“Nones” Demonstrate Largest Support for Transgender People

Despite the Trump administration’s fight to restrict and rollback federal protections for trans communities, a new Public Religion Research Institute (PRRI) survey finds Americans have grown increasingly more supportive of rights for transgender people. More than six in ten (62 percent) Americans say they’ve become more supportive toward transgender rights as compared to their views five years ago. Conversely, about a quarter (25 percent) say their views have become more opposed over the past few years.

Natalie Jackson, PhD, and director of research at PRRI, attributes the 25 percent to a “small segment of Americans, particularly conservative Republicans”

Notably, the survey reports every major religious group becoming more supportive of transgender rights over the last five years, including religiously unaffiliated Americans (69 percent), Catholics (68 percent), nonwhite Protestants (60 percent), and white mainline Protestants (57 percent). Even among white evangelical Protestants, slightly more than half (52 percent) report becoming more supportive of transgender rights over the last five years.

Those who identify as religiously unaffiliated show the greatest support in all categories. In Jackson’s estimation, “This is because they are not bound by the beliefs of a given religion. As a result, they are more likely across the board to express more progressive and liberal views.” For the purposes of this survey the “religiously unaffiliated” constituted those who self-identified as such. This survey did not further divide this category into atheists, agnostics, or humanists.

Discrimination against Transgender Individuals

The majority of the religiously unaffiliated (84 percent), white mainline Protestants (81 percent), Catholics (78 percent), nonwhite Protestants (76 percent), and white evangelical Protestants (73 percent) agree that transgender people face at least a little stigma in their community. However, when asked about specific forms of discrimination against transgender individuals, these numbers decrease, especially among white evangelical Protestants.

• Military Service: With the exception of white evangelical Protestants, every major religious group favored allowing transgender people to serve in the military, with the religiously unaffiliated showing the strongest support at 71 percent, followed by white mainline Protestants (65 percent), Catholics (65 percent), and non-white Protestants (63 percent). White evangelical Protestants were divided with 49 percent in favor and 46 percent oppose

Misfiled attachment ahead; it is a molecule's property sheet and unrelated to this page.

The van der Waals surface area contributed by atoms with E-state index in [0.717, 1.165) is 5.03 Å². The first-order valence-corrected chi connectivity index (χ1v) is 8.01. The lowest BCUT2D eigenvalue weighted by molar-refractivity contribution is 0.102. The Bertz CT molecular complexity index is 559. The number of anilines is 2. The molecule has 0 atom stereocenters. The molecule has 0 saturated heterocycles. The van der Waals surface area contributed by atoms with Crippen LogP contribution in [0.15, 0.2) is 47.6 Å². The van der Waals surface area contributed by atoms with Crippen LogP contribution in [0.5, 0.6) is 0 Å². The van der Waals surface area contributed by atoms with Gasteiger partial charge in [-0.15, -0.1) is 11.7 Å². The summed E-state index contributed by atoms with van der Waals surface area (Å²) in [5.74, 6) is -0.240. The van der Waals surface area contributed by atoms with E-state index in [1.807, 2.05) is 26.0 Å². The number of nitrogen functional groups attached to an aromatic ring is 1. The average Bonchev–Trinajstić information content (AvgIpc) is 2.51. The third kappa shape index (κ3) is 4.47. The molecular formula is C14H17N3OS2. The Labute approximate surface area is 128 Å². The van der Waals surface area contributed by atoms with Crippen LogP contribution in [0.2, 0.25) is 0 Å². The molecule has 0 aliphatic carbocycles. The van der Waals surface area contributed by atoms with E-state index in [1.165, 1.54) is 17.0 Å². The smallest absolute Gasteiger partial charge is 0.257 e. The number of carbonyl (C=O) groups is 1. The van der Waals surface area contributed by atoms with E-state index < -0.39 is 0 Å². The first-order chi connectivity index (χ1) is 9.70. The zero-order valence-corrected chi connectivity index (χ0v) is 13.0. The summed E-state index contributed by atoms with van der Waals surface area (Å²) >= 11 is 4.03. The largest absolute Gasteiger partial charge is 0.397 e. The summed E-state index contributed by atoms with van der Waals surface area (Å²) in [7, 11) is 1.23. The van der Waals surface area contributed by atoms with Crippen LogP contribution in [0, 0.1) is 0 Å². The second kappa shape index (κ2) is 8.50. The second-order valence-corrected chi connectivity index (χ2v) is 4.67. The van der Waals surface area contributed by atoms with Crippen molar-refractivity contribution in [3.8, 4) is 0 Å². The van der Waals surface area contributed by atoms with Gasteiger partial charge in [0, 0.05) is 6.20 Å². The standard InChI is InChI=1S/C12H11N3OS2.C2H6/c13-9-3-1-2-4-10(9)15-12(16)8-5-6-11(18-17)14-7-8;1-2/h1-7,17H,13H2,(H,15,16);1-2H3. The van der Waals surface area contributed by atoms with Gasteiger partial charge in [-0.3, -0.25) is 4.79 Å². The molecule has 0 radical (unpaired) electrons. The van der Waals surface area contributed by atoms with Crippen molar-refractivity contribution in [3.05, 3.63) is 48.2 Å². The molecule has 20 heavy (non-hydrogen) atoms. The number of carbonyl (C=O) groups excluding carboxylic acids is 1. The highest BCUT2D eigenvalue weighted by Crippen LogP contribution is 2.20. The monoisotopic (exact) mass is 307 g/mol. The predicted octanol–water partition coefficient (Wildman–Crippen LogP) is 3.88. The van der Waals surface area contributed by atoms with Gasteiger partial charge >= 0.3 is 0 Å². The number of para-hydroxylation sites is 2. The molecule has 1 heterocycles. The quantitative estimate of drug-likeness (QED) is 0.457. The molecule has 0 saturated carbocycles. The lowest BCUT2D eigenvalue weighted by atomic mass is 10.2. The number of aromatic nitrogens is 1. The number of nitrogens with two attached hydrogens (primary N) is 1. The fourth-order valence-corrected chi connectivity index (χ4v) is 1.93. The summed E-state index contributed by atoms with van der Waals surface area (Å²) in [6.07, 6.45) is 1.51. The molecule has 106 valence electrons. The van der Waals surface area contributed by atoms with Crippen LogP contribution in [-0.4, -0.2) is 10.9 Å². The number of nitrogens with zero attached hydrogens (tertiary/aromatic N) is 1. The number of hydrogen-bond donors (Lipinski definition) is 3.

• Bathroom Accommodations: Public opinion among white evangelical Protestants appears to have shifted as a result of the religious rights’ ongoing messaging in support of bathroom bills—legislation that requires transgender people to use bathrooms consistent with their sex assigned at birth. In 2017, 48 percent of white evangelical Protestants supported these bills, and their support is now up 11 points. In comparison, 50 percent of Catholics, 47 percent of nonwhite Protestants, 43 percent of white mainline Protestants and 34 percent of the religiously unaffiliated support this policy.

• Having a Transgender Friend: The majority of respondents would feel very or somewhat comfortable having a friend who is transgender. Again, the religiously unaffiliated show the most support at 72 percent followed by Catholics (62 percent), nonwhite Protestants (62 percent), white mainline Protestants (60 percent), and white evangelical Protestants (55 percent).

• Transgender Teachers: Religiously unaffiliated Americans are the most likely among religious groups to report feeling comfortable learning that a local elementary school teacher is transgender, with 67 percent of the population reporting so. The majority of Catholics (61 percent) along with a slim majority of white mainline Protestants (52 percent) and nonwhite Protestants (51 percent) also agree. However, the majority of white evangelical Protestants disagree, with only 42 percent showing their support.

• Having a Transgender Child: Americans who identified as religiously unaffiliated (56 percent) and Catholics (53 percent) are the most likely to report feeling very or somewhat comfortable with a transgender child. In comparison, a minority of white mainline Protestants (48 percent), nonwhite Protestants (40 percent), and white evangelical Protestants (38 percent) would be at least somewhat comfortable with a transgender child.

Discrimination against LGBT People

When asked broader questions relating to discrimination against all LGBT people, seven in ten (71 percent) Americans favor laws that would protect gay, lesbian, bisexual, and transgender people against discrimination in jobs, public accommodations, and housing. These numbers have remained approximately the same over the past five years.

While there are currently no US federal nondiscrimination protections for LGBT people, most respondents erroneously believe that it is illegal at the federal level for a doctor or health care professional to refuse treatment (79 percent), for a business to fire or deny someone a job (67 percent), for a property owner to refuse to rent a house or apartment (60 percent), or for a business owner to refuse to provide products or services (55 percent) because the individual is lesbian, gay, bisexual, or transgender. According to Jackson, only 4 percent of respondents answered all of these awareness-based questions correctly. This statistic points to the need for greater education pertaining to the lack of legal protections at the federal level for LGBT individuals in the United States.